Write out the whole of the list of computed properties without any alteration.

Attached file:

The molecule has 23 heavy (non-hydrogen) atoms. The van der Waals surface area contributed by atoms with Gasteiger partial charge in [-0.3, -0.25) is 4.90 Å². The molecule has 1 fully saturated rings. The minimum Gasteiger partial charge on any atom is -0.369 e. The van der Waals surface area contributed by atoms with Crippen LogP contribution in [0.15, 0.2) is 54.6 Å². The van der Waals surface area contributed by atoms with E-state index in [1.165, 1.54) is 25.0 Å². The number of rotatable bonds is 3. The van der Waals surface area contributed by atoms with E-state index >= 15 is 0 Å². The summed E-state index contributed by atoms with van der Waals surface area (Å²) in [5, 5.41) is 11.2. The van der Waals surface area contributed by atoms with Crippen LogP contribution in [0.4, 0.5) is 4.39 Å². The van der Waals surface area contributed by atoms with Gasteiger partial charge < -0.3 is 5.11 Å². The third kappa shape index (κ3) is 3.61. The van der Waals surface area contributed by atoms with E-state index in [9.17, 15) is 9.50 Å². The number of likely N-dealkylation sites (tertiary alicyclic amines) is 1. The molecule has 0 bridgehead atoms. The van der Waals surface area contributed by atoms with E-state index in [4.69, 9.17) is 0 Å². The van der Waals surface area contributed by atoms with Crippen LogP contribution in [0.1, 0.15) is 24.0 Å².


The molecule has 23 heavy (non-hydrogen) atoms. The van der Waals surface area contributed by atoms with Gasteiger partial charge in [-0.3, -0.25) is 4.90 Å². The molecule has 1 fully saturated rings. The minimum Gasteiger partial charge on any atom is -0.369 e. The van der Waals surface area contributed by atoms with Crippen LogP contribution in [0.15, 0.2) is 54.6 Å². The van der Waals surface area contributed by atoms with E-state index in [1.165, 1.54) is 25.0 Å². The number of rotatable bonds is 3. The van der Waals surface area contributed by atoms with E-state index >= 15 is 0 Å². The summed E-state index contributed by atoms with van der Waals surface area (Å²) in [5, 5.41) is 11.2. The van der Waals surface area contributed by atoms with Crippen LogP contribution in [0.4, 0.5) is 4.39 Å². The van der Waals surface area contributed by atoms with Gasteiger partial charge < -0.3 is 5.11 Å². The third kappa shape index (κ3) is 3.61. The van der Waals surface area contributed by atoms with E-state index in [9.17, 15) is 9.50 Å². The number of likely N-dealkylation sites (tertiary alicyclic amines) is 1. The molecule has 0 bridgehead atoms. The van der Waals surface area contributed by atoms with E-state index in [4.69, 9.17) is 0 Å². The van der Waals surface area contributed by atoms with Crippen LogP contribution in [0.1, 0.15) is 24.0 Å².